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Autori: Ducea, M.N., Barton, M.D.
Editorial: Geology, 35 (11), p.1047-1050, 2007.
A compilation of age, Sr, Nd and O isotopic analyses of plutonic rocks from the western North American Cordillera shows that the high-flux pulses of magmatism that make up most of the exposed North American arcs are dominated by upper plate lithospheric mass. Oceanic crustal (basalts and sediments) melting cannot be a principal mechanism responsible for arc magmatism. Mass balance calculations show that no more than 50% of that mass can be mantle-derived. The mechanisms responsible for igniting high-flux magmatism in these batholiths remain elusive, but flare-ups must have fundamentally developed in response to crustal/lithospheric thickening. These arcs represent the sites of crustal differentiation and contribute to net continental growth only if dense residual lower crust was returned to the convective mantle. Isotopic data shown here suggest that if convective removal of batholithic roots does take place, it must be a consequence and not a cause of episodic flare-ups, and therefore it postdates high-flux magmatic events. The Altiplano-Puna Volcanic Complex in South America may be the most recent continental arc segment in flare-up mode.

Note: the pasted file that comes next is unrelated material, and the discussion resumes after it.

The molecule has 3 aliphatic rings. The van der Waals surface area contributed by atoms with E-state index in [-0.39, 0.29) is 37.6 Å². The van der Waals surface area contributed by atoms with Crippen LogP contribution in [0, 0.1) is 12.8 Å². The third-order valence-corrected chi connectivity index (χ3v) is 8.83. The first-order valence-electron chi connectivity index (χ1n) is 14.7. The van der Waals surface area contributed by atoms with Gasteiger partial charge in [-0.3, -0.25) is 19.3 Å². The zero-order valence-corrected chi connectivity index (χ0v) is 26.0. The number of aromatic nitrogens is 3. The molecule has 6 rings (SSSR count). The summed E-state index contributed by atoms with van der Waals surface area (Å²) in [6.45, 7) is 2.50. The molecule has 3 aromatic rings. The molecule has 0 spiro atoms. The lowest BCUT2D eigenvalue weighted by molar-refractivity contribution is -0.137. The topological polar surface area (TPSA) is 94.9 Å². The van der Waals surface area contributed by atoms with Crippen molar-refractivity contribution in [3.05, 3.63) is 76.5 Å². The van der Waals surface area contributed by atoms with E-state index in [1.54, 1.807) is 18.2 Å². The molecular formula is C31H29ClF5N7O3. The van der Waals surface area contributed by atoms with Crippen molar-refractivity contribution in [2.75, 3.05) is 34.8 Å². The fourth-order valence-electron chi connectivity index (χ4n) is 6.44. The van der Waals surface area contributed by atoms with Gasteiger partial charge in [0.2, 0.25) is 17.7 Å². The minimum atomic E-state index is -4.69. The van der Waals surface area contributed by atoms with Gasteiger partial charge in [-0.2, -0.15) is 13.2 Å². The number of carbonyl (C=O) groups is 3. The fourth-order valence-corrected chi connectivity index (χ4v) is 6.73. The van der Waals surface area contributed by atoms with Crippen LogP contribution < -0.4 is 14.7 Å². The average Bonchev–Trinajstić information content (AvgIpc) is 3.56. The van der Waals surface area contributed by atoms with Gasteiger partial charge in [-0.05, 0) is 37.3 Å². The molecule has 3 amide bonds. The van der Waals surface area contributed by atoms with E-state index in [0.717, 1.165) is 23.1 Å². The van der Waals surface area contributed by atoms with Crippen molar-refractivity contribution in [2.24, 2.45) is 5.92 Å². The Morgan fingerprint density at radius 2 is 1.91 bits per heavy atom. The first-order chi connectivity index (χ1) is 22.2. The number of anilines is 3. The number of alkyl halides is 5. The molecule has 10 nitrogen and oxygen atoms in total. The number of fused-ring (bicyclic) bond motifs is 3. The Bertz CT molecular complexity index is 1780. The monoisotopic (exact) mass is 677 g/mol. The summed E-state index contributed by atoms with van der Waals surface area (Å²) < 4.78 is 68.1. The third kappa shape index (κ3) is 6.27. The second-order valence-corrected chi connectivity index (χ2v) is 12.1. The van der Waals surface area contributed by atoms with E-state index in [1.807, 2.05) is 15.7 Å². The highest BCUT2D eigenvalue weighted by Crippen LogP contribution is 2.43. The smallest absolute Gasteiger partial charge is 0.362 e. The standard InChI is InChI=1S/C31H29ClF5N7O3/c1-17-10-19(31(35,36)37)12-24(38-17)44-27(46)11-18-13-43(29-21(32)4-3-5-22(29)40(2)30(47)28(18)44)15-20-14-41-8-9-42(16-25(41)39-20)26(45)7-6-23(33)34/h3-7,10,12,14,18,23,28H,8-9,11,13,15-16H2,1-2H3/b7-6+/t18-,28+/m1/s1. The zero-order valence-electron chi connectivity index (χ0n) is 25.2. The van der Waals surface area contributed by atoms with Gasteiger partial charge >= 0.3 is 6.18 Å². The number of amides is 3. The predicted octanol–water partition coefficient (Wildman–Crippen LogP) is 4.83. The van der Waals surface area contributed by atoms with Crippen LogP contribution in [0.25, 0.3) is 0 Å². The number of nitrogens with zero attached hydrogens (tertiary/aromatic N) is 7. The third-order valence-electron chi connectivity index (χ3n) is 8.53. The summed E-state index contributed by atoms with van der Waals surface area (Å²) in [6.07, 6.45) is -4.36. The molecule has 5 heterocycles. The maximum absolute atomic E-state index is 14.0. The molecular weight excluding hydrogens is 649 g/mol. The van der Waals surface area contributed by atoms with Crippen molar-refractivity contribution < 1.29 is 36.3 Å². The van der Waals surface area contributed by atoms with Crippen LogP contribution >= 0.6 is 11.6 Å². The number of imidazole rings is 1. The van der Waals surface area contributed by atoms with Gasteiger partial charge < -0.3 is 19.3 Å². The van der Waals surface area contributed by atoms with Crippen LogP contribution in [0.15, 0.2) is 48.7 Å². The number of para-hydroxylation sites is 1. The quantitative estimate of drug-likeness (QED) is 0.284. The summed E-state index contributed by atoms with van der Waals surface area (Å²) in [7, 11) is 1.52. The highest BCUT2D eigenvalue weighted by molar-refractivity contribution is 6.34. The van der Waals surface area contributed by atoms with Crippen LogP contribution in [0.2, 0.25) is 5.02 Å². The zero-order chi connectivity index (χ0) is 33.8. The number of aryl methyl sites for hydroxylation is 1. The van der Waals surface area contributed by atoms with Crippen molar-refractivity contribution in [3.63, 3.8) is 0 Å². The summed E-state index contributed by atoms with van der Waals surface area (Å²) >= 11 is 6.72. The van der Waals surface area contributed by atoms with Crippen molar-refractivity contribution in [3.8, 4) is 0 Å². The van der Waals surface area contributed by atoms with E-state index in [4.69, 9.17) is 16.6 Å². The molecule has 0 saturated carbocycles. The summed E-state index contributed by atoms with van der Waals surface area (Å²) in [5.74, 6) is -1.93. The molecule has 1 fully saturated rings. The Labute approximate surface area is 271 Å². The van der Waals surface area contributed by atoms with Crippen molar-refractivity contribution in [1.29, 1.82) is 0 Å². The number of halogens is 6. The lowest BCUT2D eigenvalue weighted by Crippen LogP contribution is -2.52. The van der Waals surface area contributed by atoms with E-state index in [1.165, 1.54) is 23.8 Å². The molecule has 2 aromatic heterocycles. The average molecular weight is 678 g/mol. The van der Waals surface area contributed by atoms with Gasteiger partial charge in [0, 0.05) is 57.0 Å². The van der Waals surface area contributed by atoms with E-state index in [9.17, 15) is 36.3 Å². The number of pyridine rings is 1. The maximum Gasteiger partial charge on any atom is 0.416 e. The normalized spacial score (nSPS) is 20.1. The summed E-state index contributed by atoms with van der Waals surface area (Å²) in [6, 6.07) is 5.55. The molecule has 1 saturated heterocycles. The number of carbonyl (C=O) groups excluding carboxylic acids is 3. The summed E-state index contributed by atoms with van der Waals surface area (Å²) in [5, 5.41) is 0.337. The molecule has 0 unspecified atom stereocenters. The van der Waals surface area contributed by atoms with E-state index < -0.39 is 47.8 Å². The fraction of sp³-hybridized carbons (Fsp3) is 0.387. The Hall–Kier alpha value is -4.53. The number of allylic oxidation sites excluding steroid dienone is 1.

Cuvinte cheie: arc magmatism, flare-up events